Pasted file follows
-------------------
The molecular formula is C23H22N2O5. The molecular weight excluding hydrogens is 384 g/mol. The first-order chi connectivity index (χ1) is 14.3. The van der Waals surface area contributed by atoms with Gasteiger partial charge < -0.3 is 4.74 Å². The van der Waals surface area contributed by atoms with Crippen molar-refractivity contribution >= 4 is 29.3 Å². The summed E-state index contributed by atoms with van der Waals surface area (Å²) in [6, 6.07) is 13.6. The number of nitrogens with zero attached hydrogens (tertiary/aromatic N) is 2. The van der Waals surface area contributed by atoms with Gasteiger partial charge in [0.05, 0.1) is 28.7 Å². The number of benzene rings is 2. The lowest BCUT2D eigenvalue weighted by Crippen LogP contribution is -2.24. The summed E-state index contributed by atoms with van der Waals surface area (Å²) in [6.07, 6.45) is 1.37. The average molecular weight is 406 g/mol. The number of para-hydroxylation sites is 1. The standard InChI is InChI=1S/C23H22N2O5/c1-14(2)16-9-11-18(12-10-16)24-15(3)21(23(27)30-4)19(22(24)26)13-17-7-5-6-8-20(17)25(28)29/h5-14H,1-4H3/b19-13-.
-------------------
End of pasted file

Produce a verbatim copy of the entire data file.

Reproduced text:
The molecular formula is C23H22N2O5. The molecular weight excluding hydrogens is 384 g/mol. The first-order chi connectivity index (χ1) is 14.3. The van der Waals surface area contributed by atoms with Gasteiger partial charge < -0.3 is 4.74 Å². The van der Waals surface area contributed by atoms with Crippen molar-refractivity contribution >= 4 is 29.3 Å². The summed E-state index contributed by atoms with van der Waals surface area (Å²) in [6, 6.07) is 13.6. The number of nitrogens with zero attached hydrogens (tertiary/aromatic N) is 2. The van der Waals surface area contributed by atoms with Gasteiger partial charge in [0.05, 0.1) is 28.7 Å². The number of benzene rings is 2. The lowest BCUT2D eigenvalue weighted by Crippen LogP contribution is -2.24. The summed E-state index contributed by atoms with van der Waals surface area (Å²) in [6.07, 6.45) is 1.37. The average molecular weight is 406 g/mol. The number of para-hydroxylation sites is 1. The standard InChI is InChI=1S/C23H22N2O5/c1-14(2)16-9-11-18(12-10-16)24-15(3)21(23(27)30-4)19(22(24)26)13-17-7-5-6-8-20(17)25(28)29/h5-14H,1-4H3/b19-13-.